Why Europe can't let a reckless Greece off the hook
Other countries that use the euro want to see proof that Greece is taking painful austerity measures before they spell out what a rescue might look like. It's a return to concern about 'moral hazard' -- which got trampled in the rescue of the US financial system.
Bail out first, repair later. That’s the approach the US was forced to take during the financial crisis that erupted in 2008, and now the country is seeing how vigorously a rejuvenated Wall Street is resisting the fix, i.e., tougher regulation.
This lesson has not been lost on Europe, which is facing its own existential financial crisis. This time, not an industry, but a country has seriously misbehaved.
Greece has run up a government budget deficit that’s nearly 13 percent of its economy, or gross domestic product – more than four times what’s allowed for the 16 European Union countries that share the euro currency, which was introduced in 1999. Concerns about a possible Greek default on its debt have roiled the bond markets and dragged down the value of the euro.
Leaders of the EU have said that their currency union members will in theory support Greece, but they won’t spell out the details of that support until they see proof that Greece will implement painful austerity measures to radically reduce its deficit.
Repair first, bail out later, seems to be the EU’s sentiment.
It’s a wiser approach made possible only by the fact that Greece has an austerity plan on the table – and a bit of time to show that it’s serious about fiscal reform. It doesn’t need to refinance its debt until the spring, and indeed, the EU has given Athens a month – until March 16 – to demonstrate that it’s on the right fiscal track. By contrast, in the fall of 2008, US officials had neither a preconceived plan nor time as Wall Street giants teetered from one weekend to the next.
Demanding sacrifice from Greece upfront at least somewhat revives concern about “moral hazard” – that parties don’t consider risk when they’re insulated from it. Last year, worries about moral hazard largely evaporated when various countries rescued several financial firms (Lehman Brothers being the big exception) without asking for much in return.
The concern needs to be revived, for if a country deemed “too important to fail” gets away with continued unchecked public spending (and, in Greece’s case, bookkeeping shenanigans), so, too, will other big-debt countries that use the euro, such as Spain, Portugal, and Italy. A tougher European stance, meanwhile, will hopefully convince other countries wishing to join the eurozone that membership actually requires something of them.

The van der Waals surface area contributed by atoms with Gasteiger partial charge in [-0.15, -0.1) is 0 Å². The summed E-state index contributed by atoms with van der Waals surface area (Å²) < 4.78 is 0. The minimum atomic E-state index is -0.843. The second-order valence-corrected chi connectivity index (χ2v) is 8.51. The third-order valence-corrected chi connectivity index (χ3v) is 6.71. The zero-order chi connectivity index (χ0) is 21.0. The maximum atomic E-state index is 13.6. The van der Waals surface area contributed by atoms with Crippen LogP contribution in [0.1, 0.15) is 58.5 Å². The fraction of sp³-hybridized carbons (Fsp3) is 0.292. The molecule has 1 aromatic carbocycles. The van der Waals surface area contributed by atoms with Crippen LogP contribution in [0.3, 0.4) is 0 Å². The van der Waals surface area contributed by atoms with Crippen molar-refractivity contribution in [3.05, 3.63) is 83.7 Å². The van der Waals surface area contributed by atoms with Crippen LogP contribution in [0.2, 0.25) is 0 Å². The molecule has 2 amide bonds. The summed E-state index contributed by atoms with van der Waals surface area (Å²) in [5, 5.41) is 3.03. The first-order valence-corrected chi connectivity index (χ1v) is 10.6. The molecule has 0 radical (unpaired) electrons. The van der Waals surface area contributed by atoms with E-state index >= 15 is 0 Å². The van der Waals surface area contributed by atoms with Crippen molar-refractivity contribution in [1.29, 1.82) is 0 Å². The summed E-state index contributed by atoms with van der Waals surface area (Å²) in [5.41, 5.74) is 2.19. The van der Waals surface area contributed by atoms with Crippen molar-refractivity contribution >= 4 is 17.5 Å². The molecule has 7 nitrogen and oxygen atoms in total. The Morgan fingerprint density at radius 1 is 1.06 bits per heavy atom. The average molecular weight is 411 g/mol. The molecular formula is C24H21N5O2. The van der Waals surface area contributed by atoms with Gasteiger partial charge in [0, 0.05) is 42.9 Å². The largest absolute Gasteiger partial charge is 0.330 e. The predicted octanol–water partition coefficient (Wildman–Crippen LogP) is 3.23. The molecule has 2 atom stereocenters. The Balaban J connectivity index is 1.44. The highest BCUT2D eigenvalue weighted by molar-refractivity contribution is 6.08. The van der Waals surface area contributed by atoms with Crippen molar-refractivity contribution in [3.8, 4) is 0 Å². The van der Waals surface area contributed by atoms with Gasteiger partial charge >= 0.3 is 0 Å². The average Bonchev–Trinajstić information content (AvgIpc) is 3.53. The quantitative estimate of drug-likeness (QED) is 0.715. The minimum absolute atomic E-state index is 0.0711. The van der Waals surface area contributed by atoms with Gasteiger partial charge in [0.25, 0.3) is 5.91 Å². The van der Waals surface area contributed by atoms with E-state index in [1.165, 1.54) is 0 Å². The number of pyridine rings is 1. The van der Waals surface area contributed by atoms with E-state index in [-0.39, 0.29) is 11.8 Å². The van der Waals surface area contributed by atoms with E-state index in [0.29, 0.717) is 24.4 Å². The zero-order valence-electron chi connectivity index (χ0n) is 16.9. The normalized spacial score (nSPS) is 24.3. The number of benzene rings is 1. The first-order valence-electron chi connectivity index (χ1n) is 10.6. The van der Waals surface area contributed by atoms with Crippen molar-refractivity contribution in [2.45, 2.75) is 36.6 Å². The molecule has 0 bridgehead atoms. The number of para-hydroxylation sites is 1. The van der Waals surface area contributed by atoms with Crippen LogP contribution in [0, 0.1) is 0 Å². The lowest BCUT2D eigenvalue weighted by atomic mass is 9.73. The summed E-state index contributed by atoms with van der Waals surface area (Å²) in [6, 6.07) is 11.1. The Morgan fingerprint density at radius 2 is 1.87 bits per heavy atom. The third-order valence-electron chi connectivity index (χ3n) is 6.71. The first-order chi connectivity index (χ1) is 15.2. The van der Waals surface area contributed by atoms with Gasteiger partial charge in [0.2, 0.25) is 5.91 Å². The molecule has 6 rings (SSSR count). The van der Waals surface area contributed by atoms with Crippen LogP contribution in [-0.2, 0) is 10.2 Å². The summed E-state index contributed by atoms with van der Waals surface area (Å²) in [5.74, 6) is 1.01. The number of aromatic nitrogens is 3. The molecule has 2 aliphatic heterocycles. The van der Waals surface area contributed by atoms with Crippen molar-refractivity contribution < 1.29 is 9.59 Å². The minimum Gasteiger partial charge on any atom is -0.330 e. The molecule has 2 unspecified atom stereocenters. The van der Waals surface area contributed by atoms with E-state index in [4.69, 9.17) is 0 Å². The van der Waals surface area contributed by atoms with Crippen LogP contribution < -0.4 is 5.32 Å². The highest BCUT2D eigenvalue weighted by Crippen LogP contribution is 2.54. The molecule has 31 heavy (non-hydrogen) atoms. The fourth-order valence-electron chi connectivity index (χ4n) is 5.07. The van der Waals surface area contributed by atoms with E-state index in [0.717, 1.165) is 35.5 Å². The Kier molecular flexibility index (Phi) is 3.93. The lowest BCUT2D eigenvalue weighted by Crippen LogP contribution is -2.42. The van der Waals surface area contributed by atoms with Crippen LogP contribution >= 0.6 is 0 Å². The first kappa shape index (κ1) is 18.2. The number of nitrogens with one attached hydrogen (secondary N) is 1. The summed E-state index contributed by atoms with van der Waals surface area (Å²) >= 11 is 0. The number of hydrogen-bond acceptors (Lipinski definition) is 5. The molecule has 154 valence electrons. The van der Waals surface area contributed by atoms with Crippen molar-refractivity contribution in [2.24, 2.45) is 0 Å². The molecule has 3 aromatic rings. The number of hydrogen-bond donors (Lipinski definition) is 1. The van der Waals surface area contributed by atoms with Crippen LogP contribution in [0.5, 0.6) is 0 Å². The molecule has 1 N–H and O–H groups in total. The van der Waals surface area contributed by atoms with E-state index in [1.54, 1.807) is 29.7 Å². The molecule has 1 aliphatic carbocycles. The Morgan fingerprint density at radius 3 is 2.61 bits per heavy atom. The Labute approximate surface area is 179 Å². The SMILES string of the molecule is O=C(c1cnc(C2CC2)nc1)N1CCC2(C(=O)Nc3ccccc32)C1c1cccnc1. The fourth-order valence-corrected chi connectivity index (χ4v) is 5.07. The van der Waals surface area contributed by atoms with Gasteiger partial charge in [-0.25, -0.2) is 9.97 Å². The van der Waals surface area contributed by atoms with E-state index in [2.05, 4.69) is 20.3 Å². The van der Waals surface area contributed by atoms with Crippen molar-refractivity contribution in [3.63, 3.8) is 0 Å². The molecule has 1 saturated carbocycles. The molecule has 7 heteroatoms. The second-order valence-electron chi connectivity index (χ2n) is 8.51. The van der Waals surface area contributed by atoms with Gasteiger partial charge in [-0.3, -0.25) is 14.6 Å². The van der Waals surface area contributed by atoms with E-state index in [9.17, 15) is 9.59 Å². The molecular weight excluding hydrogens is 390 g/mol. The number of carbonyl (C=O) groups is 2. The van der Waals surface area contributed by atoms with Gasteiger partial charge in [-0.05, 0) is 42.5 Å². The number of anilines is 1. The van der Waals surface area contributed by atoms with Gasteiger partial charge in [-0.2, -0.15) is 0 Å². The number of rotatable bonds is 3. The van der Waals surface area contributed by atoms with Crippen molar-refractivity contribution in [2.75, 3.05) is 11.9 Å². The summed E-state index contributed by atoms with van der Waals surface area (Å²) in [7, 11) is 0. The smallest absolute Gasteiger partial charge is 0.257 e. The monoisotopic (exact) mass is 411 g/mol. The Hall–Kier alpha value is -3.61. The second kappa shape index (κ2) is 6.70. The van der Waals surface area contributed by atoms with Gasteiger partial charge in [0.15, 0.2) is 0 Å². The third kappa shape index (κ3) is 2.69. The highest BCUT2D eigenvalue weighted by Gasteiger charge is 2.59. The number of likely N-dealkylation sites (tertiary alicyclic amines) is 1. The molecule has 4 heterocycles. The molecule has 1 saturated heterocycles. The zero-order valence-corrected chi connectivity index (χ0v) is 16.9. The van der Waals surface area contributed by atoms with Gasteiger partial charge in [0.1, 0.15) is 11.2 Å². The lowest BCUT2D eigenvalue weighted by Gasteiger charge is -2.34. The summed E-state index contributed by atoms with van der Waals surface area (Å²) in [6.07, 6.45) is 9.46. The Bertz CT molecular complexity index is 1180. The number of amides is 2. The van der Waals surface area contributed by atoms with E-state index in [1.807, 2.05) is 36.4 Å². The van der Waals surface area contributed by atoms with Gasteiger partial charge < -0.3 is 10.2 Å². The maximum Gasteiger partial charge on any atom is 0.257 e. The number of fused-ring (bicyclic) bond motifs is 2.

Even so, there’s no guarantee that the EU’s hard-line approach will work. What’s required in Greece is a complete overhaul, not a tune up. Can Greece do that without unleashing massive social unrest? Athens plans to freeze public-sector salaries (in a spending binge, it about doubled them in the last decade); raise the retirement age for the public pension system by two years to 63; and raise taxes on fuel, tobacco, alcohol, and property – but these measures may not be enough, as other eurozone members suspect. Widespread tax evasion, for instance, is a big problem.
Another unknown: Even if Greece shows that it’s serious, will its rescuers be able to deliver? The terms of the European monetary union don’t actually allow for a bailout, so some creative solution would have to be found. And the politics are tricky indeed. Germany, the largest economy in Europe, would likely bear the biggest burden with Greece, but its population is dead set against a bailout. Why should Germans have to pay for Greece, when Greeks would get to retire at 63, while Germans have to tighten their belts and have to wait until 67?
Beyond the issue of moral hazard lie questions about the viability of the monetary union itself.
The euro has tremendous benefits. One currency instead of many currencies eases cross-country commerce and travel. But the currency union also has serious underlying flaws. A single interest rate and a single exchange rate have a hard time meeting the needs of highly diverse member countries. And these countries all have independent national budgets, whose profligacies have been able to hide behind the euro (until now, that is).
The impulse toward a more unified Europe, so strong in the 1980s and ’90s but challenged in recent years, will be further slowed by this crisis. Indeed, a poll shows that 92 percent of the Dutch want Greece to leave the monetary union. (It can’t be legally kicked out, but it could leave voluntarily.)
If Greece wants other users of the euro to help with its debt problem, it has much to prove between now and March 16. That Europe is insisting on such proof is a healthy sign.